Two Spirits Debuts on Independent Lens Tuesday, June 14
Fred Martinez, a Navajo youth, is remembered as being kind to everyone, a sensitive soul who felt great empathy for others. He will also be remembered as “one of the youngest hate-crime victims in modern history,” for he was brutally murdered when he was sixteen years old. Fred was a nadleehi (“one who is transformed”), which in Navajo tradition is “a male-bodied person who has a feminine essence.”
When Fred realized his sexual orientation as transgender, he had a meeting with his family and explained it to them. His brother told him to be careful; his mother told him she would always love him. Shaun Murphy, an eighteen-year-old, bludgeoned Fred to death after meeting him at a party, and later bragged, “I had to beat up a fag.” Although it sounds like a hate crime, it wasn’t prosecuted as one.
Lydia Nibley’s Two Spirits “interweaves the tragic story of a mother’s loss…with a revealing look at the largely unknown history of a time when the world wasn’t simply divided into male and female, and many Native American cultures held places of honor for people of integrated genders.” Two Spirits explores the Navajo view of the interrelationship of feminine and masculine in individuals and the natural world, and examines issues of national concern, such as bullying of and violence against LGBT (lesbian, gay, bisexual, transgender) individuals and the suicide epidemic among LGBT teens.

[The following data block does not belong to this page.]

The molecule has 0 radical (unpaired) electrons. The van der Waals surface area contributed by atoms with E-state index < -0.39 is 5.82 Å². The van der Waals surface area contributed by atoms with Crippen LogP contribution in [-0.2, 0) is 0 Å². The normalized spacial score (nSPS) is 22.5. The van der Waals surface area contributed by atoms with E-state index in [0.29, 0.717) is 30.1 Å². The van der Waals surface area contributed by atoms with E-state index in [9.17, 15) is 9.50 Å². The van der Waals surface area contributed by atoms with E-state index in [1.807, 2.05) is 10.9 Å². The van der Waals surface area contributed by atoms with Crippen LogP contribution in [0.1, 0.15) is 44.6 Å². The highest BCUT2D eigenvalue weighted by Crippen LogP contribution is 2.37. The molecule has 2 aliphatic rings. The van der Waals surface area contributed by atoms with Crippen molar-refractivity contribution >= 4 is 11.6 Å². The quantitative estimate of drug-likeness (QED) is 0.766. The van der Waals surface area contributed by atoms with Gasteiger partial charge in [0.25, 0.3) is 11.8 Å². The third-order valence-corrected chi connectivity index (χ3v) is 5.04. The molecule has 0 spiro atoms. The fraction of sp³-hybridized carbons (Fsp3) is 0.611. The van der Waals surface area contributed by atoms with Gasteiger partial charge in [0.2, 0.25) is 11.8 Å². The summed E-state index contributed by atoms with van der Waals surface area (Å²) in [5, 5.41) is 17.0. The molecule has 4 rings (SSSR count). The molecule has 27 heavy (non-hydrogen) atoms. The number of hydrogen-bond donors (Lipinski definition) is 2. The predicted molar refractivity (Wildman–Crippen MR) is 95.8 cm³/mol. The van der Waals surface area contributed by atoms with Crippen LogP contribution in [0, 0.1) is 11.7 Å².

Fred Martinez made a courageous choice—to be himself—and paid for it with his life. This in a country where rugged individualism and freedom of expression are highly treasured traditions. Two Spirits is a moving film, a tribute to his courage.
Included in Two Spirits are interviews with LGBT Native Americans who discuss their own experiences and philosophies, and music contributed by Patti Smith, as well as a number of Native artists. It can be seen on PBS, Tuesday, June 14, 2011, at 10 p.m. (check local listings).